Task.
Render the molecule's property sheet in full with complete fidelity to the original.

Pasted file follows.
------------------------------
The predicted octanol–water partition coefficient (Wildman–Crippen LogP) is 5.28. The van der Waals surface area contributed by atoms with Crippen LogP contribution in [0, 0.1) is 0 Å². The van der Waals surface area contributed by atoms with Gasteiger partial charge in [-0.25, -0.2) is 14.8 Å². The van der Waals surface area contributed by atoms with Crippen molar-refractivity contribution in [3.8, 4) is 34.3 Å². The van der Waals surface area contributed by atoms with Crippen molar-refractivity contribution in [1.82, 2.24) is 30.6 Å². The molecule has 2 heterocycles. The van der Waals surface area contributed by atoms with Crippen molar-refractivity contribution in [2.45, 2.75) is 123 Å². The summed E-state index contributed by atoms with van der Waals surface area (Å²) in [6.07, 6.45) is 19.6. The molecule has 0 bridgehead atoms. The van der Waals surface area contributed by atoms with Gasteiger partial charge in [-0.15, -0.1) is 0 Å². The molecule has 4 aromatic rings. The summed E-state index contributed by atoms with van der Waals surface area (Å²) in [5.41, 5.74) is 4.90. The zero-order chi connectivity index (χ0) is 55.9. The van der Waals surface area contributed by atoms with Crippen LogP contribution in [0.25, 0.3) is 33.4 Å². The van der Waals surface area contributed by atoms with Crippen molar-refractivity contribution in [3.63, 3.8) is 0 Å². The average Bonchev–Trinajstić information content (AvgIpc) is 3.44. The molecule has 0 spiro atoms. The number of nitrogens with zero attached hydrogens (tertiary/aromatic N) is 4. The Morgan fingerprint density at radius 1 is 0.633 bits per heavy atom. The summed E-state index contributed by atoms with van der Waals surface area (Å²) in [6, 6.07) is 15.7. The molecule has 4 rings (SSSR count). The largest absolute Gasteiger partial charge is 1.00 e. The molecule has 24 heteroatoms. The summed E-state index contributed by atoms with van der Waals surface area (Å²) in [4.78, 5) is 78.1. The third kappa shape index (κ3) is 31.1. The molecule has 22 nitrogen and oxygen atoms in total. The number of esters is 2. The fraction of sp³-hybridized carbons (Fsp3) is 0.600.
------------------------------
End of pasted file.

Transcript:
The predicted octanol–water partition coefficient (Wildman–Crippen LogP) is 5.28. The van der Waals surface area contributed by atoms with Crippen LogP contribution in [0, 0.1) is 0 Å². The van der Waals surface area contributed by atoms with Gasteiger partial charge in [-0.25, -0.2) is 14.8 Å². The van der Waals surface area contributed by atoms with Crippen molar-refractivity contribution in [3.8, 4) is 34.3 Å². The van der Waals surface area contributed by atoms with Crippen molar-refractivity contribution in [1.82, 2.24) is 30.6 Å². The molecule has 2 heterocycles. The van der Waals surface area contributed by atoms with Crippen molar-refractivity contribution in [2.45, 2.75) is 123 Å². The summed E-state index contributed by atoms with van der Waals surface area (Å²) in [6.07, 6.45) is 19.6. The molecule has 0 bridgehead atoms. The van der Waals surface area contributed by atoms with Gasteiger partial charge in [-0.15, -0.1) is 0 Å². The molecule has 4 aromatic rings. The summed E-state index contributed by atoms with van der Waals surface area (Å²) in [5.41, 5.74) is 4.90. The zero-order chi connectivity index (χ0) is 55.9. The van der Waals surface area contributed by atoms with Crippen LogP contribution in [0.25, 0.3) is 33.4 Å². The van der Waals surface area contributed by atoms with Crippen molar-refractivity contribution in [3.63, 3.8) is 0 Å². The average Bonchev–Trinajstić information content (AvgIpc) is 3.44. The molecule has 0 spiro atoms. The number of nitrogens with zero attached hydrogens (tertiary/aromatic N) is 4. The Morgan fingerprint density at radius 1 is 0.633 bits per heavy atom. The summed E-state index contributed by atoms with van der Waals surface area (Å²) in [6, 6.07) is 15.7. The molecule has 4 rings (SSSR count). The largest absolute Gasteiger partial charge is 1.00 e. The molecule has 24 heteroatoms. The summed E-state index contributed by atoms with van der Waals surface area (Å²) in [4.78, 5) is 78.1. The third kappa shape index (κ3) is 31.1. The molecule has 22 nitrogen and oxygen atoms in total. The number of esters is 2. The fraction of sp³-hybridized carbons (Fsp3) is 0.600.